"Provides a vivid glimpse of life in Afghanistan over the past quarter century. The characters of Amir and his father, their relationships, and the relationship of Hassan and Amir are all carefully and convincingly described and developed. Hosseini, now a doctor in California, is possibly the only Afghan author writing in English, and his first novel is recommended."

                                                                     -Library Journal

If somebody asks crucial and essential questions, simply, they cannot answer or make some general comments. According to a master of literature, “They are like empty carrier bags. If you shake them, only small particles will be floating randomly in the air”. 

I hope, as a very ordinary reader of the book, to have the permission to see the scenes, events, and courses of evolutions and developments of the story from the middle of society upward to the top of the pyramids of institutions.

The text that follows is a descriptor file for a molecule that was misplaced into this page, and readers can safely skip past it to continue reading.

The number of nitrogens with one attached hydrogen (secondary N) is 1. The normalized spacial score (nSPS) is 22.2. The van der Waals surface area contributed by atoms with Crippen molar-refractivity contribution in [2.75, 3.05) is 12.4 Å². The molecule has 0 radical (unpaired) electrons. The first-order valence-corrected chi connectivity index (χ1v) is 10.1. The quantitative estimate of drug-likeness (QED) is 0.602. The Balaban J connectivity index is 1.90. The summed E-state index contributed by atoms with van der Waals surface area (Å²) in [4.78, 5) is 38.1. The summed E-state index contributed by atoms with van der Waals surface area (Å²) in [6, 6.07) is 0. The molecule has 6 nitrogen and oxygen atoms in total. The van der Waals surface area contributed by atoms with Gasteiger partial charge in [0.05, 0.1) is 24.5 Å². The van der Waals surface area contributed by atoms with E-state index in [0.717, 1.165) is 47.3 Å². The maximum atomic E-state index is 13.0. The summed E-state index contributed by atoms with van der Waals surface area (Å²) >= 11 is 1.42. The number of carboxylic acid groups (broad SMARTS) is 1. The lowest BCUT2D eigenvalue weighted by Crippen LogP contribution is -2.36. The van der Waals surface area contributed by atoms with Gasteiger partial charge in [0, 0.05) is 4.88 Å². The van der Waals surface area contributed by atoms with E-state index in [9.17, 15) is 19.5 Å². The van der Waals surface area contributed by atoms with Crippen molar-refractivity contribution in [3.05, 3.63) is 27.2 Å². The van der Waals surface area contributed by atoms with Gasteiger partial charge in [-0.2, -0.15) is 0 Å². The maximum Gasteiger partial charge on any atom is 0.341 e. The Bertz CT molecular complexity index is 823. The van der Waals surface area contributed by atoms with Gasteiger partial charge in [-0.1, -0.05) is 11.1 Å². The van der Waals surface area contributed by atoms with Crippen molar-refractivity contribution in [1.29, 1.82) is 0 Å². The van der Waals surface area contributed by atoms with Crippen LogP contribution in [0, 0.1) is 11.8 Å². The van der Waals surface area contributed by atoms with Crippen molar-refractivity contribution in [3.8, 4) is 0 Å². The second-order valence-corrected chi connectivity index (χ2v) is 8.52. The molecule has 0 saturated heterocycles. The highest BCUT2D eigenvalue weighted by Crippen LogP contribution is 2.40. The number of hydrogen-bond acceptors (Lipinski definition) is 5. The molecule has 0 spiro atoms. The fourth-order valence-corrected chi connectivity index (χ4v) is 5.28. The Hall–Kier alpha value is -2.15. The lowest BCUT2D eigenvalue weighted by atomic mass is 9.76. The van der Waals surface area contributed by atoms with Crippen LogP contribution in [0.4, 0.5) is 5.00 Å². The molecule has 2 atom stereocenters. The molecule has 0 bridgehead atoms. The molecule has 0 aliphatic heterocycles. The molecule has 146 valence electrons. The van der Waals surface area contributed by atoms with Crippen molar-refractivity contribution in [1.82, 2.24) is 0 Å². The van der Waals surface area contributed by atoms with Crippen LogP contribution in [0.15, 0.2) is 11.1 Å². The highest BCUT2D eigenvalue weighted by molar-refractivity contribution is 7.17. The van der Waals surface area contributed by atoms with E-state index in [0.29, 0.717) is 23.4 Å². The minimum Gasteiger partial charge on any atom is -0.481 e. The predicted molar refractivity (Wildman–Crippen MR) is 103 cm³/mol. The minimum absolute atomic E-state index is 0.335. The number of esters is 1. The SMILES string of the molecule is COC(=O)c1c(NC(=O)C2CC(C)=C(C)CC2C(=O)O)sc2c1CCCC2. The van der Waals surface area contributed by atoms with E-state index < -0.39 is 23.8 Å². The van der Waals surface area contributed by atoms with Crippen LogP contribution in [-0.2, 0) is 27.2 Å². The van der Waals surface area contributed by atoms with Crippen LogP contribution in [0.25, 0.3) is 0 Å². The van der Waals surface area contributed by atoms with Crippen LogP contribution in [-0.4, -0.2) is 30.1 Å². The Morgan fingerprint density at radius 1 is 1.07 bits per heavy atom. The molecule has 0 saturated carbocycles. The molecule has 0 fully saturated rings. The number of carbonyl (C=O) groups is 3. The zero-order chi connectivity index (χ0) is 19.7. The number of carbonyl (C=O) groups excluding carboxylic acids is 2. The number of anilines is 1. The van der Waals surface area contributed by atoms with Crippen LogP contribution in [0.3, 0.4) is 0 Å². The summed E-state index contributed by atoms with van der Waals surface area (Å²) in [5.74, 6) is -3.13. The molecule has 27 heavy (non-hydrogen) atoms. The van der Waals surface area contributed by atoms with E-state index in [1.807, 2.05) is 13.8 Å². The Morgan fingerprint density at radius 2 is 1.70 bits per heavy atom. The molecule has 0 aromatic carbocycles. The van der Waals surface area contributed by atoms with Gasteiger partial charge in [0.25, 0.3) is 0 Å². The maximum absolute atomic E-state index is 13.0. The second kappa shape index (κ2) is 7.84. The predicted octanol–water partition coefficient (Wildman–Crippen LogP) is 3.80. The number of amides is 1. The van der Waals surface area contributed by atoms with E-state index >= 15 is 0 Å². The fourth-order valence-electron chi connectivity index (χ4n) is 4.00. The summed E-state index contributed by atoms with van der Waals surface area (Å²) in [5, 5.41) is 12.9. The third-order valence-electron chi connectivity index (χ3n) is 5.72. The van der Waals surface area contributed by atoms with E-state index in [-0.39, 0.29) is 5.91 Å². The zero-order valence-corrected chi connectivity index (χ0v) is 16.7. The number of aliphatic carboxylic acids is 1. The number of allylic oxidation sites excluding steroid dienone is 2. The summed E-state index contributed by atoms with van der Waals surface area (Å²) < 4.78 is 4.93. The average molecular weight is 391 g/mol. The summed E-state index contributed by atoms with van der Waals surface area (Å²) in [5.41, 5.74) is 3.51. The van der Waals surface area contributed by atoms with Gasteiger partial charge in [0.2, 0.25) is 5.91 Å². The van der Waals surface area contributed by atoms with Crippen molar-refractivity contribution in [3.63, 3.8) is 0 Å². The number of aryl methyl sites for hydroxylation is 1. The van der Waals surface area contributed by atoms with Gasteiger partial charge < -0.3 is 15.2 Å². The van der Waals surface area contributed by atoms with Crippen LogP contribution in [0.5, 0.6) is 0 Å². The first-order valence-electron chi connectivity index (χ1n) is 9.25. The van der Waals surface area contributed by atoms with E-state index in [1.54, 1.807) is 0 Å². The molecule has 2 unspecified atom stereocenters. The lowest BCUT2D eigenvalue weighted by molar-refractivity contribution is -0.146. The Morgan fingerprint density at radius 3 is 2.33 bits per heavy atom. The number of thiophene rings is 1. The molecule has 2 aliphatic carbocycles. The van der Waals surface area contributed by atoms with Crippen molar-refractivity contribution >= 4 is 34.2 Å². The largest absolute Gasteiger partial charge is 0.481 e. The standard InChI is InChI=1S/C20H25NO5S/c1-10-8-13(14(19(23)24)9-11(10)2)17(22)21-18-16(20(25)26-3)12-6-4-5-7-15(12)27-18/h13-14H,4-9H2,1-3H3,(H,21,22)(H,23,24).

I would be more than grateful to receive your constructive criticism and suggestions in this matter, regardless of what it is.

Sincerely yours and begging your pardons,

Safar A. Hanif,

This email address is being protected from spambots. You need JavaScript enabled to view it.

 “The Kite Runner” Narrated:

Birth of Amir’s father is concurrent to the year of King Zaher’s accession to the throne. (King Nader is father of King Zaher, he assassinated due to political motives by a freedom fighter, Abdul Khaliq, a Hazara student, during a football players’ visit in the Estiqlal High school playground. Amir’s grandfather is a judge at this time. This judge has a close relationship with King Nader. They took a picture during dear hunting together a couple of years ago of assassination. By narrator) The judge (he is from Pashtoon ethnic group, Sayed and Sunni, the largest religious group in Afghanistan) has completed the case of a traffic accident resulting in the death of a Hazara couple, hit by a drunk driver in Paghman Way. Only Ali, a five-year old son, survived from this accident. The judge took Ali home and raised him in his house, as a servant. Ali is a Hazara (ethnic group from central highlands of Afghanistan) and Shi-a (second largest sect of Islam after Sunni in Afghanistan).